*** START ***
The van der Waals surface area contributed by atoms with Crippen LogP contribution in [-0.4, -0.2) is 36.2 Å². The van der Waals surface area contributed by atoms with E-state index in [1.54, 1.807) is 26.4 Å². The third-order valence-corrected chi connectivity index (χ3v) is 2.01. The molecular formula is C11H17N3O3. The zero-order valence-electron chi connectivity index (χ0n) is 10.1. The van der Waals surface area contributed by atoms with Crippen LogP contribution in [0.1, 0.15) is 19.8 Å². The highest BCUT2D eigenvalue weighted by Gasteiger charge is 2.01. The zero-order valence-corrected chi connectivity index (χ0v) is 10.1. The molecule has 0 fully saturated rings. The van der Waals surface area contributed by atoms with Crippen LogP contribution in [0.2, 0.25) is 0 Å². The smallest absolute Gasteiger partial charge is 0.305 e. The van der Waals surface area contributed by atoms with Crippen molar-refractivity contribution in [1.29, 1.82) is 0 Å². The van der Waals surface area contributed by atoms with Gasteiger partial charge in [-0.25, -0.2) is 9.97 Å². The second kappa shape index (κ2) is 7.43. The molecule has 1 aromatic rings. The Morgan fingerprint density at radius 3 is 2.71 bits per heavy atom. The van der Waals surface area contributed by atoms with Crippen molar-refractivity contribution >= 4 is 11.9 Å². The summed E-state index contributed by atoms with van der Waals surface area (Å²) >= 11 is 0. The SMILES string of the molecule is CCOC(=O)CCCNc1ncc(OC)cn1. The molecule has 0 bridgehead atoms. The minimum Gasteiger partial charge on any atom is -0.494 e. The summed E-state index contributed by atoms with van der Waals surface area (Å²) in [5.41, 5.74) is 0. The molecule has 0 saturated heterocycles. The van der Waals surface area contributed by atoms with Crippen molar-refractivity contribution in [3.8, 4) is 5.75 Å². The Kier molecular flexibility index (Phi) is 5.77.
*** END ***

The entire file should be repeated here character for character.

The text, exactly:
The van der Waals surface area contributed by atoms with Crippen LogP contribution in [-0.4, -0.2) is 36.2 Å². The van der Waals surface area contributed by atoms with E-state index in [1.54, 1.807) is 26.4 Å². The third-order valence-corrected chi connectivity index (χ3v) is 2.01. The molecular formula is C11H17N3O3. The zero-order valence-electron chi connectivity index (χ0n) is 10.1. The van der Waals surface area contributed by atoms with Crippen LogP contribution in [0.1, 0.15) is 19.8 Å². The highest BCUT2D eigenvalue weighted by Gasteiger charge is 2.01. The zero-order valence-corrected chi connectivity index (χ0v) is 10.1. The molecule has 0 fully saturated rings. The van der Waals surface area contributed by atoms with Crippen LogP contribution in [0.2, 0.25) is 0 Å². The smallest absolute Gasteiger partial charge is 0.305 e. The van der Waals surface area contributed by atoms with Crippen molar-refractivity contribution in [1.29, 1.82) is 0 Å². The van der Waals surface area contributed by atoms with Gasteiger partial charge in [-0.25, -0.2) is 9.97 Å². The second kappa shape index (κ2) is 7.43. The molecule has 1 aromatic rings. The Morgan fingerprint density at radius 3 is 2.71 bits per heavy atom. The van der Waals surface area contributed by atoms with Crippen molar-refractivity contribution >= 4 is 11.9 Å². The summed E-state index contributed by atoms with van der Waals surface area (Å²) >= 11 is 0. The SMILES string of the molecule is CCOC(=O)CCCNc1ncc(OC)cn1. The molecule has 0 bridgehead atoms. The minimum Gasteiger partial charge on any atom is -0.494 e. The summed E-state index contributed by atoms with van der Waals surface area (Å²) in [5.41, 5.74) is 0. The molecule has 0 saturated heterocycles. The van der Waals surface area contributed by atoms with Crippen molar-refractivity contribution in [3.8, 4) is 5.75 Å². The Kier molecular flexibility index (Phi) is 5.77.